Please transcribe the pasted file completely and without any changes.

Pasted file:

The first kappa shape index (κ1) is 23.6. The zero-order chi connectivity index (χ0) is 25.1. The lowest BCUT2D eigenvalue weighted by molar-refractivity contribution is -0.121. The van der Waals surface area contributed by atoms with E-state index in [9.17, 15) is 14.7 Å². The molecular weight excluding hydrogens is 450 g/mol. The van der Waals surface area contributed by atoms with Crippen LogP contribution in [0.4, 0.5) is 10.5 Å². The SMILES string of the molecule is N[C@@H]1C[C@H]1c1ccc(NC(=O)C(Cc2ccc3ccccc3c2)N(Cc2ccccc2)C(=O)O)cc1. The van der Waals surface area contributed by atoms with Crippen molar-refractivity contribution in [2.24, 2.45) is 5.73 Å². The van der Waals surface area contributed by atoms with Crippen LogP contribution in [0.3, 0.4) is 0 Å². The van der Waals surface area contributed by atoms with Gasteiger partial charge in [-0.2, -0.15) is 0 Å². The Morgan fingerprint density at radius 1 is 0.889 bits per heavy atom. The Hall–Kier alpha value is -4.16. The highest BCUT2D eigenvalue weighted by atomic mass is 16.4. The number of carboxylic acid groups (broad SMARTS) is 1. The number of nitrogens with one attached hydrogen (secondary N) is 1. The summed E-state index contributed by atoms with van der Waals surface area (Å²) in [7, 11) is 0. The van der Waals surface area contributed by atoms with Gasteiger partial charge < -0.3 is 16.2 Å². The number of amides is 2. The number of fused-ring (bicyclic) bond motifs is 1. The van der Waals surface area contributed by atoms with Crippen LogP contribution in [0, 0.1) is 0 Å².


The first kappa shape index (κ1) is 23.6. The zero-order chi connectivity index (χ0) is 25.1. The lowest BCUT2D eigenvalue weighted by molar-refractivity contribution is -0.121. The van der Waals surface area contributed by atoms with E-state index in [9.17, 15) is 14.7 Å². The molecular weight excluding hydrogens is 450 g/mol. The van der Waals surface area contributed by atoms with Crippen LogP contribution in [0.4, 0.5) is 10.5 Å². The SMILES string of the molecule is N[C@@H]1C[C@H]1c1ccc(NC(=O)C(Cc2ccc3ccccc3c2)N(Cc2ccccc2)C(=O)O)cc1. The van der Waals surface area contributed by atoms with Crippen molar-refractivity contribution in [2.24, 2.45) is 5.73 Å². The van der Waals surface area contributed by atoms with Crippen LogP contribution in [0.3, 0.4) is 0 Å². The van der Waals surface area contributed by atoms with Gasteiger partial charge in [-0.2, -0.15) is 0 Å². The Morgan fingerprint density at radius 1 is 0.889 bits per heavy atom. The Hall–Kier alpha value is -4.16. The highest BCUT2D eigenvalue weighted by atomic mass is 16.4. The number of carboxylic acid groups (broad SMARTS) is 1. The number of nitrogens with one attached hydrogen (secondary N) is 1. The summed E-state index contributed by atoms with van der Waals surface area (Å²) in [7, 11) is 0. The van der Waals surface area contributed by atoms with Gasteiger partial charge < -0.3 is 16.2 Å². The number of amides is 2. The number of fused-ring (bicyclic) bond motifs is 1. The van der Waals surface area contributed by atoms with Crippen LogP contribution in [0, 0.1) is 0 Å².